Addie Pray September 30, 2013, 5:19 pm
I wonder if it affects navy doctors. My brother is one.
Addie Pray September 30, 2013, 5:19 pm
Surely it can’t.
Chrissi September 30, 2013, 5:47 pm
Military members are essential personnel. They still go to work, and their paychecks may be delayed, but they won’t lose pay.
Wendy September 30, 2013, 3:39 pm
This is more than the a few national parks closing down. This could mean the reversal of Obamacare as well as the passing of legislation that will greatly impact women’s access to affordable health care. Maybe you still think that doesn’t have an impact on you, but I think you want to get pregnant eventually, right? Well, if the republicans have their way and you happen to be starting a new job as a pregnant woman, your pregnancy would be considered a “pre-existing condition” and it would be possible for your employer to deny you health insurance. Maybe that still doesn’t impact you because you have a spouse who has great insurance or you are sure you’d never be in a position where you’re pregnant and starting a new job, but I hope you can see that this is a situation that many, many women could find themselves in, and it’s not good.
bethany September 30, 2013, 3:45 pm
I thought I read in the “10 Ways…” article that it didn’t affect Obamacare?
bethany September 30, 2013, 3:47 pm
My bad- I read something about that somewhere else… But really I just skimmed, so what do I know?
Miss MJ September 30, 2013, 3:54 pm
My understanding is that the budget passing in and of itself doesn’t necessarily impact Obamacare – it’s actually funded, shutdown or not, but that Republicans are tying any budget deal to Democrats agreeing to defund Obamacare. No budget deal = government shutdown. So basically, Republicans (or a segment of them, anyway) are saying that if Obama and the Democrats don’t agree to give up Obamacare (because delaying it or defunding it essentially means giving it up for good), then they will shut the whole government down. Republicans lost the vote on this issue. Republicans lost in the Supreme Court on this issue. Republicans lost the presidential election on this issue. Republicans have tried 40 times in the House to repeal Obamacare with zero success. So now, despite losing at every turn in the democratic process, they’ve decided that if they don’t get what they want, then they will just shut everything down by refusing to engage in the one fucking job Congress actually has, which is to pass a budget.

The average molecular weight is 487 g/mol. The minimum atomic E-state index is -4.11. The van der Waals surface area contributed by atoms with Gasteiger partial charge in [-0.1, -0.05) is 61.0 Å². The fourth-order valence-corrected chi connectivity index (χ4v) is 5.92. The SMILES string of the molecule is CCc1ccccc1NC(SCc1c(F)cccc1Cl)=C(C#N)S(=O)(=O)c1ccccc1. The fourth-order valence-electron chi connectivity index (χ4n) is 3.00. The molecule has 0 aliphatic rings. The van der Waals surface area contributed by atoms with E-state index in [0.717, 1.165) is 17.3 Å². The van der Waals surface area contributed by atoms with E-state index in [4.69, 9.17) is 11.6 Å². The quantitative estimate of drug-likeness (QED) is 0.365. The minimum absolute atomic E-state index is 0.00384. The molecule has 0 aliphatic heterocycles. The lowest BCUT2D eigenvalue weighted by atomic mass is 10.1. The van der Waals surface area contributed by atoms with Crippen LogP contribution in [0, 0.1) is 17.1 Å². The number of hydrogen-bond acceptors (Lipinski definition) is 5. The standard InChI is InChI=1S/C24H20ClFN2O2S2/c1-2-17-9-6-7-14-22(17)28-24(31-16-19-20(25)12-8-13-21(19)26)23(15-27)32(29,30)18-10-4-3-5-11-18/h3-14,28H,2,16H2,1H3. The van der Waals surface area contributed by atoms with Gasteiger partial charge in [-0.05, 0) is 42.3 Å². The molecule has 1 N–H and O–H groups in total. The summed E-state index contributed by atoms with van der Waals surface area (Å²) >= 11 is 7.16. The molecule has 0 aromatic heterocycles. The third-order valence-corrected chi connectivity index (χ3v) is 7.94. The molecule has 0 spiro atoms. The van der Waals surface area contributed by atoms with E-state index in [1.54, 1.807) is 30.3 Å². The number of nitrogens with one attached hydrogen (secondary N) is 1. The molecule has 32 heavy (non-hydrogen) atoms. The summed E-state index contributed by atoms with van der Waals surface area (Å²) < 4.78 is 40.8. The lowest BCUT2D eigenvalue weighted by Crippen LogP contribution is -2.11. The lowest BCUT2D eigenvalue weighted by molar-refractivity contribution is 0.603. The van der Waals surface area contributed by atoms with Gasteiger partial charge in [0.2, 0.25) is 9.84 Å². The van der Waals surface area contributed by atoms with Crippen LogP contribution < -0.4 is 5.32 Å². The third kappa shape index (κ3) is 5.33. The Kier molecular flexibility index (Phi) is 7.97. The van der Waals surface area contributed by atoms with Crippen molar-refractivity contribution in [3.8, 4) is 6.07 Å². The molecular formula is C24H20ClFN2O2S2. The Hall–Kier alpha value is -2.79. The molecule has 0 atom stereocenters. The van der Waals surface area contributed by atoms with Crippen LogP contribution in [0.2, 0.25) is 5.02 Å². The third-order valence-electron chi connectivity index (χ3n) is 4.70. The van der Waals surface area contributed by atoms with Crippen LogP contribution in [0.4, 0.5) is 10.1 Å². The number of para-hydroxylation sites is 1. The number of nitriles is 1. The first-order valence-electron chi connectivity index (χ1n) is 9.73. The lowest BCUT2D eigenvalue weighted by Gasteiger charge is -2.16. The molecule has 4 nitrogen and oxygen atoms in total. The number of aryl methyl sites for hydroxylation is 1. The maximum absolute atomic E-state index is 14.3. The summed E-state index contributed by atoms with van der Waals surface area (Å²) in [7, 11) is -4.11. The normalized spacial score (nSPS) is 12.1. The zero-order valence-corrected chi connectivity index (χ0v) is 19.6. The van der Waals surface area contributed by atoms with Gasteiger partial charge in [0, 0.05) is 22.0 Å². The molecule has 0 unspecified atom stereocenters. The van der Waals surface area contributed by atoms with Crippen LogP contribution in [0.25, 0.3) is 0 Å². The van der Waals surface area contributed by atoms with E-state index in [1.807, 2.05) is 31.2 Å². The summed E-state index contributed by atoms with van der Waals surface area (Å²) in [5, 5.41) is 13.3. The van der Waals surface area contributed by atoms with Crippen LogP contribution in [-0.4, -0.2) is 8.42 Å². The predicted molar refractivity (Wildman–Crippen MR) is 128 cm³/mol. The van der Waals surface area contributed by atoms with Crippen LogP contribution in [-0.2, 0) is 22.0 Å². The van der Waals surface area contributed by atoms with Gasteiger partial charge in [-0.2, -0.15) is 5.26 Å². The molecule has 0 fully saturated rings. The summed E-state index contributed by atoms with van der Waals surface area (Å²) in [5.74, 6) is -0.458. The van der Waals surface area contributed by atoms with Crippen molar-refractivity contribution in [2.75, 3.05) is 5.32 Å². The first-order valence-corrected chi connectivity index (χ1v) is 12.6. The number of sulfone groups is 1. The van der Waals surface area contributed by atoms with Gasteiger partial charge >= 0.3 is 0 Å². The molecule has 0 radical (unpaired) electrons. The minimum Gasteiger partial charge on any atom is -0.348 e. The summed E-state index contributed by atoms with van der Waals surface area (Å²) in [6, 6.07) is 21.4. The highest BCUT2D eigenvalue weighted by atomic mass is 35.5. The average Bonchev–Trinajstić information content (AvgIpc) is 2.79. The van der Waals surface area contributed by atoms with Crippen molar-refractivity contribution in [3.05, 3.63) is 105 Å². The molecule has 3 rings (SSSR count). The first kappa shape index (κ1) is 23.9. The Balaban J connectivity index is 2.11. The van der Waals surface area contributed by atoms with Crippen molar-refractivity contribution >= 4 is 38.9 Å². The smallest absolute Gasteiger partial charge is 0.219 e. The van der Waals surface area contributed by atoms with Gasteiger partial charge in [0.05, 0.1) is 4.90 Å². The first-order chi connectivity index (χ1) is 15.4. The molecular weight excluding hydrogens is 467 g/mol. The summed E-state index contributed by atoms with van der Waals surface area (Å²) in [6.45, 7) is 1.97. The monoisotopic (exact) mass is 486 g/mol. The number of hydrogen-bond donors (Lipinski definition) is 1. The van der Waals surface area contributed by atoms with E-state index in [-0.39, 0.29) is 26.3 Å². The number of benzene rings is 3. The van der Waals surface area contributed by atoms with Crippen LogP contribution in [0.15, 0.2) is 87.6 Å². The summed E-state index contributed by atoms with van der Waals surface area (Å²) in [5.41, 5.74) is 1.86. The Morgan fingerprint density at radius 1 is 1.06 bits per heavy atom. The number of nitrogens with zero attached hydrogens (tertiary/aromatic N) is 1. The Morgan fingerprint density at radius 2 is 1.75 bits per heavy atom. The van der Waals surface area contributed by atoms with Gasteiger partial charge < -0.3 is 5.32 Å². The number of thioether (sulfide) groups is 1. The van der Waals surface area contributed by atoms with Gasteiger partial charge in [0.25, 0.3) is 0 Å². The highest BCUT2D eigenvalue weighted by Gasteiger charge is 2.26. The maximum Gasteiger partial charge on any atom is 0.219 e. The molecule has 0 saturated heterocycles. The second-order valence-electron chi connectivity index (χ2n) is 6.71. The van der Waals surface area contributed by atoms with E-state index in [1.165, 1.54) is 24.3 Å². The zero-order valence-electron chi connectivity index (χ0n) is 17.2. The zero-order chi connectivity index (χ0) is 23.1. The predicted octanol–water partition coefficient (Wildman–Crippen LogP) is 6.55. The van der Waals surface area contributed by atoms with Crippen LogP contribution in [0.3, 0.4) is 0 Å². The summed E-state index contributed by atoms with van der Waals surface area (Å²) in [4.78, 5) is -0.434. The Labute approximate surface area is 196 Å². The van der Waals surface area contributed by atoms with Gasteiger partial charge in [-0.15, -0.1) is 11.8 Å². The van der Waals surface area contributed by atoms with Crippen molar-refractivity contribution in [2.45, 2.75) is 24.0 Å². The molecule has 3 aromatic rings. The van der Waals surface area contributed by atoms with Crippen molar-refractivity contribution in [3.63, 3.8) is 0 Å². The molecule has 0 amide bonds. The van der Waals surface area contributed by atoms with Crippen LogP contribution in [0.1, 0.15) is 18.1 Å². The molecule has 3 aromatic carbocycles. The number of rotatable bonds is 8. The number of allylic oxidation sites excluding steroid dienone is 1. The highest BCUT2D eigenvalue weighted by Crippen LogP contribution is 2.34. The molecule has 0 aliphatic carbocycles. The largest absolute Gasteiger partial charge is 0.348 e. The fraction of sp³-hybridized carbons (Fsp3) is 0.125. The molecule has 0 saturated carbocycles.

GatorGirl September 30, 2013, 3:59 pm
Thank you, that is a very helpful summary.
scattol September 30, 2013, 4:42 pm
It’s the Republican’s duties to fight with all the tools at their disposal for what they believe so they can’t be faulted for doing this.
Of course one could argue that they should change their mind and give up for the good of everyone but they certainly are under not obligation have to.
Voting them out is the answer to that problem.
Lindsay September 30, 2013, 5:06 pm
Well, I wouldn’t say it’s their duty to put their party above the needs of the country. Obviously, they have a right to and are clearly doing that, but I don’t think there’s any kind of institutional imperative for using the government as a tool to further their political causes.
Miss MJ September 30, 2013, 5:15 pm
I actually think they can and should be faulted. It’s one thing to disagree with Obamacare. But, it’s the law, and they have to respect that. Elections have consequences and all of that. Doesn’t mean they have to like it or that they can’t try to change, alter and work with it. There are ample methods within the system to achieve that goal that don’t shut down the government. Like, for instance, the initial bill passing process; efforts to repeal a law via usual Congressional process; going to the Supreme Court if they think it’s unconstitutional; and making your presidential platform about repealing said law. Republicans tried all of them and they lost. Time to accept that and move on to doing other essential things for the country. Like budgeting, for instance. Refusing to govern unless you get what you want is a bastardization of the process that does great harm to us all.
theattack September 30, 2013, 3:47 pm
My understanding of it is that the fight is mostly over Obamacare, so the government shut down is practically coercion to change Obamacare. Like it places the whole thing up in the air more. If the Senate gives in on the changes House Republicans are proposing in order to avoid the shut down or to end the shut down, then it would. I think…
Miss MJ September 30, 2013, 3:54 pm
Oops! I was posting when you did.
theattack September 30, 2013, 3:56 pm
Your explanation was a lot better than mine anyway! 🙂
GatorGirl September 30, 2013, 3:58 pm
I wasn’t trying to be snarky or imply I’m above the situation or something…I’m geniunly trying to understand the implications. The 10 ways article implied it wasn’t a big deal. Reading through the Washington Post article, it seemed that pretty much every government agency would be functioning at least at a reduced rate. The addition of that clause is ridiculous, I completely agree.